Don’t let the ugly concrete bridge slung across the entrance to Wadi Shab fool you. As soon as you take one of the small wooden boats across to begin the hike, you quickly forget about the coastal highway and the bridge. Date and banana palm plantations immediately take over and you feel Oman’s wildness engulf you.
Wadis are dry riverbeds in between deep, narrow gorges that cut through Oman’s many mountains. Fed by natural springs, wadis have become playgrounds for locals and tourists alike to escape the heat for some swimming and canyoning.
Wadi Shab, despite there being no road, is fairly easy to access. The path is a relatively easy walk with just a little scrambling over boulders as you near the pools.
Once you reach the pool, Wadi Shab still holds many secrets. From the very first pool, you can swim back further in to the gorge through a series of pools. Each pool is unique and varies in depth. Some we simply waded across, while others were so deep we couldn’t touch the bottom and had to swim across. There’s a lot of algae covering the rocks, which can make getting in and out of the various pools a little slippery and tricky.
Eventually, it appears you can swim no further – until local Omanis urge you to swim through a small crack in the towering sandstone cliff. Heed their advice, because that small crack opens up into a massive partially submerged cave with a waterfall crashing down in to the river. There’s a rope you can scramble up the waterfall on, and locals were doing just that before jumping off the top into the cave pool.
We had no idea what awaited us at Wadi Shab, otherwise we’d have been prepared with our water housing for our camera so that we could have captured it all. You’ll just have to plan a trip to see it for yourself!
What to Bring and Wear
Wanting to be culturally sensitive, visiting Bimmah Sinkhole and Wadi Shab was the hardest day of our trip to decide how to dress for. Outside of hotels and resorts, you should cover up your shoulders and legs at least to the knee (yes, both women and men). But we were going to be hiking in 100°F+ weather and swimming, so deciding what to wear was a challenge.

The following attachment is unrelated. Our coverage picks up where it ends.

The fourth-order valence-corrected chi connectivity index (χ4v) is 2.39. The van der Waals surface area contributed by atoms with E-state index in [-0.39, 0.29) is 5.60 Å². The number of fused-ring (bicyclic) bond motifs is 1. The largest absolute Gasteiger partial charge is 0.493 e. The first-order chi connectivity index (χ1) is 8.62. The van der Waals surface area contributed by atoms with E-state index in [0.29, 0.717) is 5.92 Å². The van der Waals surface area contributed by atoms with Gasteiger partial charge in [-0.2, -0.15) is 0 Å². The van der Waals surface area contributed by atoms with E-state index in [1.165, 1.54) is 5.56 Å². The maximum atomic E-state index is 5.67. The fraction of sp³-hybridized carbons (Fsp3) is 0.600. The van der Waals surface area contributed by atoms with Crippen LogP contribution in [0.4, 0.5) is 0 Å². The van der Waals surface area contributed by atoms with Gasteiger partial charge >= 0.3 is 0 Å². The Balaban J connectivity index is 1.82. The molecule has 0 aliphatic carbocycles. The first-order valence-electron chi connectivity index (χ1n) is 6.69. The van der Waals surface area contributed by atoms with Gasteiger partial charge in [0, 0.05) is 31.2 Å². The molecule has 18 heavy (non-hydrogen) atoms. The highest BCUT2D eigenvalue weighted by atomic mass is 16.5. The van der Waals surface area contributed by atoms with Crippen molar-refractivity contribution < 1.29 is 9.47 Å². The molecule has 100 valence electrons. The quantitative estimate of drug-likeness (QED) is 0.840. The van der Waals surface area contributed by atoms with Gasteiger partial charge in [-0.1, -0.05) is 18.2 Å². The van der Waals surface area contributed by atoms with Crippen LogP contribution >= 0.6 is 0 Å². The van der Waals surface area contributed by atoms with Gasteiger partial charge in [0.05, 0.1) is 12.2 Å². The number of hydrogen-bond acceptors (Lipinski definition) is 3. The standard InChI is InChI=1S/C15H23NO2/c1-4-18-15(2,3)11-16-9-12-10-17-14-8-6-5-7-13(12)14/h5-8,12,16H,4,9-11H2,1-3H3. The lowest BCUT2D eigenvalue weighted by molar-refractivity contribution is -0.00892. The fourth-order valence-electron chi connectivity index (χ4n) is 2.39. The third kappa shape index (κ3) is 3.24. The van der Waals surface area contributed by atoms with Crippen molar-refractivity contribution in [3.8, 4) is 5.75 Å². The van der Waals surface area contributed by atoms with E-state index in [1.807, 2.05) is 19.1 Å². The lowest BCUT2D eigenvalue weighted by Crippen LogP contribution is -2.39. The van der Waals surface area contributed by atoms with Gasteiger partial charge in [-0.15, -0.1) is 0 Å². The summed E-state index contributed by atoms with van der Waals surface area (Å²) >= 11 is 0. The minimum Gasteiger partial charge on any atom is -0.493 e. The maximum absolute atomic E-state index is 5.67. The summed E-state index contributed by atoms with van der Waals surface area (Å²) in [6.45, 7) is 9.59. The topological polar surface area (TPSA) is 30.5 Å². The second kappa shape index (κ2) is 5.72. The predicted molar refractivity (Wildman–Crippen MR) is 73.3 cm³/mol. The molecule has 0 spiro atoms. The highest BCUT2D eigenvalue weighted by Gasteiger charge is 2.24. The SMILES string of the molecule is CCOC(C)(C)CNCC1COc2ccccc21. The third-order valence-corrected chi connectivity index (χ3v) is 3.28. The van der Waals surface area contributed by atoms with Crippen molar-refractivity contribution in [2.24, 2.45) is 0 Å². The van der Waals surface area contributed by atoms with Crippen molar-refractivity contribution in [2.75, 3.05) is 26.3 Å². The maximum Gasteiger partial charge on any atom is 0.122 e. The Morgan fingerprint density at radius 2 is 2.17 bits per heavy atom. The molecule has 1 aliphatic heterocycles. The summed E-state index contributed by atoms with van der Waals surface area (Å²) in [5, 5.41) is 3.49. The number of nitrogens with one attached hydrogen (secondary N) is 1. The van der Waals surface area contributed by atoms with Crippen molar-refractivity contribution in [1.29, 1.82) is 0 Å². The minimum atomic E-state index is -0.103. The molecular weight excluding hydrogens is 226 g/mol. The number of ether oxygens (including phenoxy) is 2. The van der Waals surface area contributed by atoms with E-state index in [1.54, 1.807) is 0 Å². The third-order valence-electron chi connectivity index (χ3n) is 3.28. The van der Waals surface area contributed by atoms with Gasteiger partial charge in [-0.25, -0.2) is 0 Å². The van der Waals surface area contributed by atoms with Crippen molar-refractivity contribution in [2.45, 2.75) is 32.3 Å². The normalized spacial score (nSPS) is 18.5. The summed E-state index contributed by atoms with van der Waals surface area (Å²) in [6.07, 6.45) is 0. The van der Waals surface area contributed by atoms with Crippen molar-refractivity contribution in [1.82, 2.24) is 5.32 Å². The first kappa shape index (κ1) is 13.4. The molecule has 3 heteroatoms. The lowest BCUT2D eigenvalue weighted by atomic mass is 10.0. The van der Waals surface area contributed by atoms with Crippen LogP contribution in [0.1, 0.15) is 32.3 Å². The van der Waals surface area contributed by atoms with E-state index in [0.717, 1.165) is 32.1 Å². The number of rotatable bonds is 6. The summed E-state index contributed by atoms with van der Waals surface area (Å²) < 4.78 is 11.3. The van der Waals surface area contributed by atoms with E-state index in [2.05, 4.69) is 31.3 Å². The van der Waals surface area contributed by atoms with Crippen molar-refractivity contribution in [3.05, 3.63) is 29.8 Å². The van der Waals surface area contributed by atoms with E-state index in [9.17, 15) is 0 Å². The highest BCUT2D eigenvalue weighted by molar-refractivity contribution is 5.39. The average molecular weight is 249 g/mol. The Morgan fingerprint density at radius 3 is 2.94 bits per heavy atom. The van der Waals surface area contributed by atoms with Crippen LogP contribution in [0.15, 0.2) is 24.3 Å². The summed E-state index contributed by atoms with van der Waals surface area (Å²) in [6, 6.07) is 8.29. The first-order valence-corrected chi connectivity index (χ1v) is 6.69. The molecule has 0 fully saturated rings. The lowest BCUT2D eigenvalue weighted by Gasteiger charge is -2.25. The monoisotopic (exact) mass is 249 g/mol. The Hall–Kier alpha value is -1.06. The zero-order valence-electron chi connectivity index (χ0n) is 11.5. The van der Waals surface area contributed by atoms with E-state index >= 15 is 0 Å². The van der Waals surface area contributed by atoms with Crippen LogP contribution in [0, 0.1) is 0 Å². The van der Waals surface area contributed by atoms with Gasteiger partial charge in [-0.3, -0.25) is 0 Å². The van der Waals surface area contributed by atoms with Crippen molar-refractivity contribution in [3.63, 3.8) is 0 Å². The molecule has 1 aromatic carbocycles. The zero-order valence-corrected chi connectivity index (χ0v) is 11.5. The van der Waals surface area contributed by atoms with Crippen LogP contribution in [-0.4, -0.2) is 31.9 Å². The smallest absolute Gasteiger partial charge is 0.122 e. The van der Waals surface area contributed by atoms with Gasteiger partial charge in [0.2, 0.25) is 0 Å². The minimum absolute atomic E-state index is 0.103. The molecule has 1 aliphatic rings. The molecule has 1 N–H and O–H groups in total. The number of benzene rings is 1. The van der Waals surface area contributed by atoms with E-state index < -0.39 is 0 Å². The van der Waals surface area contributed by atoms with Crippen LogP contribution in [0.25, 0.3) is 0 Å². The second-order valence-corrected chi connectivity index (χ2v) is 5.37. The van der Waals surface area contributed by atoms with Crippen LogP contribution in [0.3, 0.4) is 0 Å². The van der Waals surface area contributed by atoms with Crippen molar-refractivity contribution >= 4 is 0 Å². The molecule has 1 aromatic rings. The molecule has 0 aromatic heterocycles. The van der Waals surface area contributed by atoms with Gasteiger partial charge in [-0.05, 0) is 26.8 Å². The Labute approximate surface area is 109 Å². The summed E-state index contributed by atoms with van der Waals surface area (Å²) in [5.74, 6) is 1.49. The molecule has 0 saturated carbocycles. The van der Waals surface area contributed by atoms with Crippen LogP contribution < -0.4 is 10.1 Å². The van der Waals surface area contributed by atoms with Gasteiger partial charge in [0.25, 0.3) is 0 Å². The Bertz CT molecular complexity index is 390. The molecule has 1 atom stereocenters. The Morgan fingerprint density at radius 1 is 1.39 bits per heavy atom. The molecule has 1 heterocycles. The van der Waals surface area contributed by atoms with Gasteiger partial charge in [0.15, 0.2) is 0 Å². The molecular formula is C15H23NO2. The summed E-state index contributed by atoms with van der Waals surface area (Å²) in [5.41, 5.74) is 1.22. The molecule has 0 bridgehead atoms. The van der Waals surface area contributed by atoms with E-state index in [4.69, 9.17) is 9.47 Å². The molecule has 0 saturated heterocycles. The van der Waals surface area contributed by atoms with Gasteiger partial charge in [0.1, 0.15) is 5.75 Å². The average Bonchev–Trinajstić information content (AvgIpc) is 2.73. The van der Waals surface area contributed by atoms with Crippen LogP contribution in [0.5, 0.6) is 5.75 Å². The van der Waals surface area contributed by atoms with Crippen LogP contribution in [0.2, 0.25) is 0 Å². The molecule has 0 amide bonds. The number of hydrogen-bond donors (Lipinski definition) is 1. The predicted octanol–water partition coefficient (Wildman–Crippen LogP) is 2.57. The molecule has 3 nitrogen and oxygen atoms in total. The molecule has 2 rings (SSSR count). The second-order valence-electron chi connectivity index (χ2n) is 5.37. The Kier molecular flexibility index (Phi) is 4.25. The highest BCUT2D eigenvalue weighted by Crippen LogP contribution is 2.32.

Wadi Shab is a tourist hot spot, as far as tourist “hot spots” can go in a country relatively still off-the-radar of most, and you’ll see a bit of it all here. Though that doesn’t mean that you shouldn’t be respectful to the culture.
Women will be comfortable wearing a loose fitting short sleeve shirt, preferably something quick drying and moisture wicking especially if you are visiting in the hotter months. Capri length light pants in linen or a hiking capri is perfect. Wearing a pair of hiking shoes is best since you do have to scramble over some boulders and the worn sandstone can be slippery. Wear a swim suit underneath as there’s no where to change once you reach the wadi. I also wore a sleeveless rash guard over my bikini to cover up a bit.
You’ll have to swim and leave your day pack on the rocks, so leave any valuables back at the hotel or locked hidden in the car. You could also bring a small dry bag to put any valuables in and take swimming with you.
There’s opportunity to buy cold water along the way and at the entrance to Wadi Shab.
There’s also a stop for lunch at a delicious restaurant that was packed with locals in the small fishing village of Quriyat. Omani cuisine has Indian influences thanks to the long history of trade. We tried a typical dish of chicken biriyani, which was a sort of fried chicken with two kinds of rice and a vegetable curry that are all meant to be layered on top of one another and eaten as one dish. Fresh fruit juices like watermelon and mango are refreshing and filling.
Don’t forget to bring: